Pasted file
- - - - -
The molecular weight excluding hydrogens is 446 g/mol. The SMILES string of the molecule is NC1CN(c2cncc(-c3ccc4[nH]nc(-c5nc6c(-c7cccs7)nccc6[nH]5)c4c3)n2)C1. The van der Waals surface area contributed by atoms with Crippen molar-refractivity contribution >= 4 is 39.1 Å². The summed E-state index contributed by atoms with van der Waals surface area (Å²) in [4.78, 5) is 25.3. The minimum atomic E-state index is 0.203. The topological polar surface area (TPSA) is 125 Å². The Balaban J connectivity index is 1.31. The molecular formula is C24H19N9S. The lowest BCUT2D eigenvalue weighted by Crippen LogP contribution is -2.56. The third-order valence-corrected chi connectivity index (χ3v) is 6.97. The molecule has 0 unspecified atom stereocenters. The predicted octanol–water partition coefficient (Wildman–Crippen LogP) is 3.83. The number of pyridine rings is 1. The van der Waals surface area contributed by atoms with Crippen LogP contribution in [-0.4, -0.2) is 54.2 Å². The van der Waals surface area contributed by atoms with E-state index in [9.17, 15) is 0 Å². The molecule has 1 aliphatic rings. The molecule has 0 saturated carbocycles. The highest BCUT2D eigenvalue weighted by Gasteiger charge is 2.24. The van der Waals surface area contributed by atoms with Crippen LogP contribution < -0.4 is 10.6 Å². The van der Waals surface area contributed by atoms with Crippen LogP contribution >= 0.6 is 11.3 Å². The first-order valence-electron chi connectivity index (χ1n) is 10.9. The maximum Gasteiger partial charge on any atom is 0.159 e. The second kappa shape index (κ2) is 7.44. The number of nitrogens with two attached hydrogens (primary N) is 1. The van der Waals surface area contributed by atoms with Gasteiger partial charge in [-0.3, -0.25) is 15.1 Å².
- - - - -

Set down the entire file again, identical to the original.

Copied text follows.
The molecular weight excluding hydrogens is 446 g/mol. The SMILES string of the molecule is NC1CN(c2cncc(-c3ccc4[nH]nc(-c5nc6c(-c7cccs7)nccc6[nH]5)c4c3)n2)C1. The van der Waals surface area contributed by atoms with Crippen molar-refractivity contribution >= 4 is 39.1 Å². The summed E-state index contributed by atoms with van der Waals surface area (Å²) in [4.78, 5) is 25.3. The minimum atomic E-state index is 0.203. The topological polar surface area (TPSA) is 125 Å². The Balaban J connectivity index is 1.31. The molecular formula is C24H19N9S. The lowest BCUT2D eigenvalue weighted by Crippen LogP contribution is -2.56. The third-order valence-corrected chi connectivity index (χ3v) is 6.97. The molecule has 0 unspecified atom stereocenters. The predicted octanol–water partition coefficient (Wildman–Crippen LogP) is 3.83. The number of pyridine rings is 1. The van der Waals surface area contributed by atoms with Crippen LogP contribution in [-0.4, -0.2) is 54.2 Å². The van der Waals surface area contributed by atoms with E-state index in [9.17, 15) is 0 Å². The molecule has 1 aliphatic rings. The molecule has 0 saturated carbocycles. The highest BCUT2D eigenvalue weighted by Gasteiger charge is 2.24. The van der Waals surface area contributed by atoms with Crippen LogP contribution < -0.4 is 10.6 Å². The van der Waals surface area contributed by atoms with Crippen LogP contribution >= 0.6 is 11.3 Å². The first-order valence-electron chi connectivity index (χ1n) is 10.9. The maximum Gasteiger partial charge on any atom is 0.159 e. The second kappa shape index (κ2) is 7.44. The number of nitrogens with two attached hydrogens (primary N) is 1. The van der Waals surface area contributed by atoms with Gasteiger partial charge in [-0.3, -0.25) is 15.1 Å².